Published October 2019 by Random House Publishing Group
Source: my copy courtesy of the publisher, through Netgalley, in exchange for an honest review
Prickly, wry, resistant to change yet ruthlessly honest and deeply empathetic, Olive Kitteridge is “a compelling life force” (San Francisco Chronicle). The New Yorker has said that Elizabeth Strout “animates the ordinary with an astonishing force,” and she has never done so more clearly than in these pages, where the iconic Olive struggles to understand not only herself and her own life but the lives of those around her in the town of Crosby, Maine. Whether with a teenager coming to terms with the loss of her father, a young woman about to give birth during a hilariously inopportune moment, a nurse who confesses a secret high school crush, or a lawyer who struggles with an inheritance she does not want to accept, the unforgettable Olive will continue to startle us, to move us, and to inspire moments of transcendent grace.
In November 2009, I read Strout’s Pulitzer-prize winning book, Olive Kitteridge. When I reviewed that book, I had this to say about Olive:
“Olive…is the kind of person that people avoid in her small town of Crosby. Olive was not a perfect neighbor, not a perfect wife, and certainly not a perfect other. She is abrasive, outspoken, and not in the least able to communicate well with anyone in her life.”Later I added:
“…somehow, in some way, Strout is able to convince us that Olive is someone we should care about.”And that is the genius of Strout. She made me care about Olive. She has been the standard to which I hold every other unlikable character. I expect all authors to give me a reason to still care about those characters. For ten years, Olive has stayed with me. I never expected I’d get another chance to read about Olive. In many ways, it didn’t seem necessary. So when I first read that Strout had written a sequel, I had mixed feelings. Could Strout move Olive’s story forward while retaining everything that made Olive Olive?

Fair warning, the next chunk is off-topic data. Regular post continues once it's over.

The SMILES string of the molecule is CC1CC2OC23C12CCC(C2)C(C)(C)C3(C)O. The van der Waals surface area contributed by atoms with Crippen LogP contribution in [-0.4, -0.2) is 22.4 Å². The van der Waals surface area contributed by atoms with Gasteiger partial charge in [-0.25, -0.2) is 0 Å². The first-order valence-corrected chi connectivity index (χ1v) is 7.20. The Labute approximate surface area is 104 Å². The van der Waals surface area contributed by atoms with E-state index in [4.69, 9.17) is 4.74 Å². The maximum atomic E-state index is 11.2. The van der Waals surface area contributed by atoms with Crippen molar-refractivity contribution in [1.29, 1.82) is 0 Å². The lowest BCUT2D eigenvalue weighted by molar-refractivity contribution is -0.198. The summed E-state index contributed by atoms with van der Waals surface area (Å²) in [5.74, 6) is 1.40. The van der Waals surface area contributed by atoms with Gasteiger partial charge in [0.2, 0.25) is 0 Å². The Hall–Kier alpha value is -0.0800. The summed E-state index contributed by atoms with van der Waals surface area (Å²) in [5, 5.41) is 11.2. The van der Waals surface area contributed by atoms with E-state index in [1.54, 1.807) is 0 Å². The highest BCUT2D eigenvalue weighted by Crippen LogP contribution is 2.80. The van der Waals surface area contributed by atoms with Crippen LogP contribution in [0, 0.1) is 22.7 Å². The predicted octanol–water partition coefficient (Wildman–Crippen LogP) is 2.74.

The quick answer is yes.
Olive is still outspoken and often abrasive. She is still terrible at communicating with those she cares about. But this is the Olive that we saw at the end of the first book, the Olive that is learning to mind what she says, who can be empathetic, and, even, vulnerable.
Like the first book, though, this is not just a book about Olive. Once again, Strout has strung together a group of short stories that tell readers as much about Crosby and its residents as it does about Olive. Some characters from the first book reappear; some characters from others of Strout’s books appear. Here again Strout deals with issues of love, marriage, and the relationships between parents and children. And, here again Strout does not pass judgment on her characters; she puts these relationships and situations out there for the reader to consider, allowing us just enough from both sides to really give us pause to think.
It’s quite possible that I care even more about Olive now than I did ten years ago. Ten years ago I thought I was done with Olive. Now I know that she will always be there in my head. Thank you, Olive, for moving back into Elizabeth Strout’s head and making her tell more of your story.